As school starts across the United States, the pressure is back on teachers, parents and students to meet or surpass the requirements set forth by the No Child Left Behind act. However, most parents and teachers are unwittingly being tackled by leaving their students’ vision behind.
“In football you know when you are being tackled, but unfortunately it is more subtle for parents and educators,” Larry Fitzgerald states, “When a student passes a vision screening everyone assumes their vision is fine and the door is closed on the possibility that a correctable vision disorder is contributing to the student’s difficulty with reading. Yet the majority of vision screenings don’t test how well, or how long, the student can see clearly at reading distance.”
As we enter the 15th year of observing August as National Children’s Vision and Learning Month, Larry Fitzgerald joins the campaign again this year to help set the record straight on the critical link between vision and learning. “The purpose of this observance is to make sure everyone knows that there are 17 visual skills required for academic success and seeing 20/20 is just one of those visual skills,” Fitzgerald states.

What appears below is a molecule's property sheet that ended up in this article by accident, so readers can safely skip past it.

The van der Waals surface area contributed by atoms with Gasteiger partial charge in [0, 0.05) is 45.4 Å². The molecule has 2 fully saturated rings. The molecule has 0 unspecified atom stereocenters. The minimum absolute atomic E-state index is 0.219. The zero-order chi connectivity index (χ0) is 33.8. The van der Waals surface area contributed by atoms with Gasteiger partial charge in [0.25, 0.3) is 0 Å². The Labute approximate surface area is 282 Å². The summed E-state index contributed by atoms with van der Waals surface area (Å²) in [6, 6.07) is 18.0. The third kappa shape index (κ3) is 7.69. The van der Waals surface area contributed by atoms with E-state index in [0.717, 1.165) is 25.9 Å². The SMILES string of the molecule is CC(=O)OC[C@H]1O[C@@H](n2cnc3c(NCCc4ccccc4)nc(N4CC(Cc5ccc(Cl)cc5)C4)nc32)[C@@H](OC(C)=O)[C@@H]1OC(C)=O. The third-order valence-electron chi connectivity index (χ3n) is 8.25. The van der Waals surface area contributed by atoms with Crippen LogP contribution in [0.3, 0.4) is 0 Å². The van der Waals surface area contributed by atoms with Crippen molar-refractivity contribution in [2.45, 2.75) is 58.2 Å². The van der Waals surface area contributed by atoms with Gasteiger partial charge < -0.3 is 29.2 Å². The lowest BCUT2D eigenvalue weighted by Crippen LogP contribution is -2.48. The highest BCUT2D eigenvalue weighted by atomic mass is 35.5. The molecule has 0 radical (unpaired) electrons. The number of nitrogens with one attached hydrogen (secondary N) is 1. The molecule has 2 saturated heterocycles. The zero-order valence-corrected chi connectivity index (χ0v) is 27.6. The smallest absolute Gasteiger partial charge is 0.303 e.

“I was one of those students who didn’t have all the visual skills required for learning. But I was fortunate that my vision problems were caught early in life,” shares Fitzgerald. Fitzgerald, who turns 27 on August 31st, is continuing his education through the University of Phoenix as a communications major.
Fitzgerald had a vision problem that was making it difficult to pay attention in school and his grandfather, Dr. Robert Johnson, a developmental optometrist in Chicago, Illinois, diagnosed the vision problem and prescribed the appropriate treatment, optometric vision therapy.